Climate change win: Huge ozone layer hole larger than Antarctica finally set to close

Hole in the ozone layer increased hugely in 2021 show charts

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This hole that was created in the ozone layer of Earth’s atmosphere will be the third longest-lasting one in over four decades. The Earth’s ozone layer lies within the lower lever of the stratosphere at approximately 15 to 35 kilometres above Earth.

This thin layer protects life on earth by absorbing most of the Sun’s harmful ultraviolet radiation. 

In 1976, scientists discovered that this protective layer was being damaged by chemicals released by industry, mainly chlorofluorocarbons (CFCs).

Atmospheric research revealed that this depletion was much higher than could be accounted for by natural causes like temperature, weather and volcanic eruptions.​​

As the ozone layer provided less protection, the UV radiation threatened life on Earth, including increased skin cancer and cataract rates in humans and other ecological problems.  

Every year a large hole opens up in the ozone layer during the southern hemisphere’s summer.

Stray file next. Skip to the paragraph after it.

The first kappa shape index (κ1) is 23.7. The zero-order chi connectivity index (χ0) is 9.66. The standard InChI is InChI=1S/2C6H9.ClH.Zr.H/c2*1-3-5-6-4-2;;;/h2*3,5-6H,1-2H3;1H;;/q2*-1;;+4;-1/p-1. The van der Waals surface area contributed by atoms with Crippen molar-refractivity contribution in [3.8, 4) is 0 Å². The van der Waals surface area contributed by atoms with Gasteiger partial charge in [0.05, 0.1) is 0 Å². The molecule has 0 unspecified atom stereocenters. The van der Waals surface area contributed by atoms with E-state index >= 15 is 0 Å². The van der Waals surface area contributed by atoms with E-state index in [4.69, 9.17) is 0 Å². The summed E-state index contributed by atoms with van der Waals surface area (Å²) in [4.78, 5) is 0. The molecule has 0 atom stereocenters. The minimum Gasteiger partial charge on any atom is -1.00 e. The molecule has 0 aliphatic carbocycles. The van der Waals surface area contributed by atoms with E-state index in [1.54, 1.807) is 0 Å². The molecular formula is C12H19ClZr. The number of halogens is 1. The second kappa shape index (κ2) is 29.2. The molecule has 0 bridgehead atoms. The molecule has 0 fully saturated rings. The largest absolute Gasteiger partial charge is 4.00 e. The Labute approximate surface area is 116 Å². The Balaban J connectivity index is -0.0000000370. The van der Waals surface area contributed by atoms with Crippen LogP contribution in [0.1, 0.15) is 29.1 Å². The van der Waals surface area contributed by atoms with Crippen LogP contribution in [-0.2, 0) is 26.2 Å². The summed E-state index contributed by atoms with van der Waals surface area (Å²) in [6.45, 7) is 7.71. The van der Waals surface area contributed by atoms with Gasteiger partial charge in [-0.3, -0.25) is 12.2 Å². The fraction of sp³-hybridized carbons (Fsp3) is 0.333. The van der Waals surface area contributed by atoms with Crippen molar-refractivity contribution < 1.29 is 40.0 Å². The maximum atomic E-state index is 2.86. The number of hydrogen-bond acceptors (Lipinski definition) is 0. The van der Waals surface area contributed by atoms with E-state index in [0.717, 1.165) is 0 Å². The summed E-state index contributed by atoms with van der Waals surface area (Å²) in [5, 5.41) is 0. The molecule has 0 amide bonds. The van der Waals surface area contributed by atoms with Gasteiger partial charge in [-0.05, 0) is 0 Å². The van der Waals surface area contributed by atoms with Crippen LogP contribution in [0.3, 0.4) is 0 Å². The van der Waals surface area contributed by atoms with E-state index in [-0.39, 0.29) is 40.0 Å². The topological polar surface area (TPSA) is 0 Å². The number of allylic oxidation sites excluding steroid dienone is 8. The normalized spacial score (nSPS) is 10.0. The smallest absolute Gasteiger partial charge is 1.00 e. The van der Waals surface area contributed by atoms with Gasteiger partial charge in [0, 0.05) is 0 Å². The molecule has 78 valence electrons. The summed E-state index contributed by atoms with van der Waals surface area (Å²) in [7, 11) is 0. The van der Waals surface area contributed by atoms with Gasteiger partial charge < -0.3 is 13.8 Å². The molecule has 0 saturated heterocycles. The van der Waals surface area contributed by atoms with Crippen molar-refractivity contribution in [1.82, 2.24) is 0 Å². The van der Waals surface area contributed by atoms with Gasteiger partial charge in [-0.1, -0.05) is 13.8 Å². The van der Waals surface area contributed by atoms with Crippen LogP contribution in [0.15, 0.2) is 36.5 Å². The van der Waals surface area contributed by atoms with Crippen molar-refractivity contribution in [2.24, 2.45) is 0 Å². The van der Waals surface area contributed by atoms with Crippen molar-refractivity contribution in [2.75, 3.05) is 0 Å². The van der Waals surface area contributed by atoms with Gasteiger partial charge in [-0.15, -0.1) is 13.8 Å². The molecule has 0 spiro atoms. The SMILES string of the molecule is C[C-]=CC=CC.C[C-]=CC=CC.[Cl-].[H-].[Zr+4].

Meanwhile, the size of the annual hole depends on a range of weather conditions and is augmented by cold.

However, experts predict that these holes will close for good ​​by 2050, as a result of a global restriction on ozone-depleting chemicals introduced in the late 80s.

In 1987, countries around the world signed the Montreal Protocol that capped the production of CFCs at 1986 levels with commitments to long-term reductions.

According to former UN Secretary-General Kofi Annan: “perhaps the single most successful international agreement to date has been the Montreal Protocol”

According to the European Centre for Medium-Range Weather Forecasts (ECMWF), the hole formed in the ozone layer this year was the 9th largest on record, reaching 8.8 million square miles.

At its maximum level, the hole was as large as the area of Antarctica and Europe combined. 

ECMWF’s Copernicus Atmosphere Monitoring Service (CAMS) director Vincent-Henri Peuch said: “Both the 2020 and 2021 Antarctic ozone holes have been rather large and exceptionally long-lived.

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“These two longer-than-usual episodes in a row are not a sign that the Montreal Protocol is not working though, as without it, they would have been even larger.

“It is because of interannual variability due to meteorological and dynamical conditions that can have an important impact on the magnitude of the ozone hole and are superimposed on the long-term recovery. 

CAMS also tracks the amount of UV radiation that reaches the Earth’s surface and recently they have observed very high UV indexes, in excess of 8, over parts of Antarctica situated below the ozone hole.

The UV index forecast identifies the strength of the ultraviolet radiation coming from the sun at a particular point. 

The index ranges on a scale of 1-11, with 8 being labelled “very high”.

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